two leather chairs in living room space
Cultured Collections

Los Angeles Designer Kara Smith Uses Her Home as a Testing Ground for Art

Elizabeth Fazzare: How did you begin to build your own collection?

Kara Smith: I started building my collection about 10 years ago. Although I’ve always been inspired by art of all kinds through travel and fashion, in particular, I was finding that art was becoming more of an integral element in many of my projects. It became something to share with clients as I designed their homes and helped them build their own collections. Through this process, I was introduced to some incredible curators who specialized in up-and-coming artists who really spoke to me. I came across a lot of really interesting pieces, many of which I wish I had the foresight to buy, that ultimately found their way into many of my clients' homes. That’s when I decided it was time to get serious.

painting hangs in hallway space next to bonsai tree
Brooklin Soumahoro, Energy Field, 2021.

EF: What was the first piece you purchased?

KS: My first significant purchase was a Miles Aldridge Dinner Party #6 artist special print. I wanted something large for my dining room and the hunt stopped as soon as I found this piece. It has hung prominently in every one of my homes since I purchased it twelve years ago.

EF: Do you have a defining theme to your collection?

KS: My collection is eclectic. I appreciate a broad range of styles and mediums, owning everything from photography to acrylics to sculptural.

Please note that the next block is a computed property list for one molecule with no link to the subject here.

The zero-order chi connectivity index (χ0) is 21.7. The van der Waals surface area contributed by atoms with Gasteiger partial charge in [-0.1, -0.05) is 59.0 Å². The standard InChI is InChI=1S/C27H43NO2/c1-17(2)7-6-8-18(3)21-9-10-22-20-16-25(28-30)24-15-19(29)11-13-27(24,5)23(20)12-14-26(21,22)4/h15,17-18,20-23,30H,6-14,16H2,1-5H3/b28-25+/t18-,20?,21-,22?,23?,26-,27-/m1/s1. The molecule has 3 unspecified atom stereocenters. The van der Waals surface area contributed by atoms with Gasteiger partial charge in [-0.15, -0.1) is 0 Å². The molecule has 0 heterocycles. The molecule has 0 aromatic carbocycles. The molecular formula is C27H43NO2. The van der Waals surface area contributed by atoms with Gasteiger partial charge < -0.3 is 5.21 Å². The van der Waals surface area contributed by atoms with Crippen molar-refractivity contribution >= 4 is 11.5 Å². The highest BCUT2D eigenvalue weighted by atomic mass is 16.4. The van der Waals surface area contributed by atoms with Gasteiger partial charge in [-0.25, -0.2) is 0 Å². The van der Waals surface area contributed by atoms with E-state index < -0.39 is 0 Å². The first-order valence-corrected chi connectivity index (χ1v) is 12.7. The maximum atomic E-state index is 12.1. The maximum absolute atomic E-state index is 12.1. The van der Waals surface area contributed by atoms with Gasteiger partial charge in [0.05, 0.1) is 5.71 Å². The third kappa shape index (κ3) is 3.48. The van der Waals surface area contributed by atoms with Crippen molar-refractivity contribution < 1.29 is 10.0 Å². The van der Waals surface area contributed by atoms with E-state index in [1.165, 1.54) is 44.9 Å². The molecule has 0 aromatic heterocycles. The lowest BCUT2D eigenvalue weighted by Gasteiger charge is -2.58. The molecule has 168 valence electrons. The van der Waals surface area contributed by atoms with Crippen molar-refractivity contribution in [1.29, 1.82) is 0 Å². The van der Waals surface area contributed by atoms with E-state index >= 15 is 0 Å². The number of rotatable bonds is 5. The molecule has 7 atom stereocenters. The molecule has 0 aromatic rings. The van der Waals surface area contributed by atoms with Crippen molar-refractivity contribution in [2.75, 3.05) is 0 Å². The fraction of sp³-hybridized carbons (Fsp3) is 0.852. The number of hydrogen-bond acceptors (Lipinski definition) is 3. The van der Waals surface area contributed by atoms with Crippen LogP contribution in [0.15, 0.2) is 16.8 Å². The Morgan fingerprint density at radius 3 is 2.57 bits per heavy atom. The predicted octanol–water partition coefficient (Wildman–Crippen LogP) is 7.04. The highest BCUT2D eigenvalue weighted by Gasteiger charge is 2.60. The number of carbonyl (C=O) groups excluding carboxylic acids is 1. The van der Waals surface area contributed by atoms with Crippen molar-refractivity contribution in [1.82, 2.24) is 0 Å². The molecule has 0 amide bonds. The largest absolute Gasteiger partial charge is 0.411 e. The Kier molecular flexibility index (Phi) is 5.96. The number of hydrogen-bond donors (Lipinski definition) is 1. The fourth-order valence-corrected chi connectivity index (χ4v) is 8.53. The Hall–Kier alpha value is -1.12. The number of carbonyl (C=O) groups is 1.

EF: What designers/artists are inspiring you right now?

KS: My list of favorite inspiring artists my be too long to list! Some of them include Stanley Whitney, Jordan Kerwick, or Derrick Adams.

kitchen space with photo print of party in back
Miles Aldridge, Dinner Party #6, 2009.

EF: What current collecting trends are on your radar, if any?

KS: While this isn’t a novel concept, I personally love discovering talent that has already produced an exciting body of work, but who hasn’t been fully embraced for their unique contribution and potential. Working with clients who are as excited as I am by investing in art that will continue to increase in value as the artist’s career accelerates is a real joy.

EF: How does your decorating at home influence your clients or your projects for them?

KS: I’m always trying new things and exploring in my own home, whether it relates to aesthetics, comfortability, or other. When I find something that I love, I always keep it in mind to see if and how it can be incorporated it into my projects.

two small wall sculptures hang above couch
Terri Brooks, White Enamel 2, 2022. Matthew Feyld, Pink—Untitled, 2021.

EF: Do you collect for pleasure or aesthetic? Are they inherently related?

KS: For me, pleasure and aesthetics are intertwined. I love beautiful and interesting things and it brings me joy to surround myself with anything that meets that criteria. To become a part of my collection, I have to love a piece on its own, but it also must work within the environment. There have been a few instances recently where I been so drawn to a piece that I have redesigned an entire room to make it work.

EF: Does the marketplace help your discovery?

KS: The marketplace has been a real asset to my process. I find myself spending a lot of time browsing, getting inspired, taking screenshots, and sourcing.

ombre painting hangs before doorway to bedroom
Mika Tajima, Art d’ Ameublement (Kolmanskop), 2018.

EF: In terms of discovering new artists/designers, what are your trusted methods?

KS: There are so many avenues for discovery. While social media, magazines, and other more readily forms of exploration are helpful, I dedicate a lot of time to walking through galleries and museums. I also love to speak directly with artists to see who they are excited about and inspired by. I find they have some of the best eyes and feel for talent.

EF: What is the next piece on your radar?

KS: The next piece on my radar is something by Jen Guidi. Beyond that, even though it is an extraordinary reach, I would love at some point to have an original Picasso or Basquiat.

EF: What is the last piece you purchased?

KS: I just purchased an Alexander Tovborg in Tokyo.

EF: What is the one piece that got away?

KS: Jonas Wood circa 2012…Big mistake…Huge.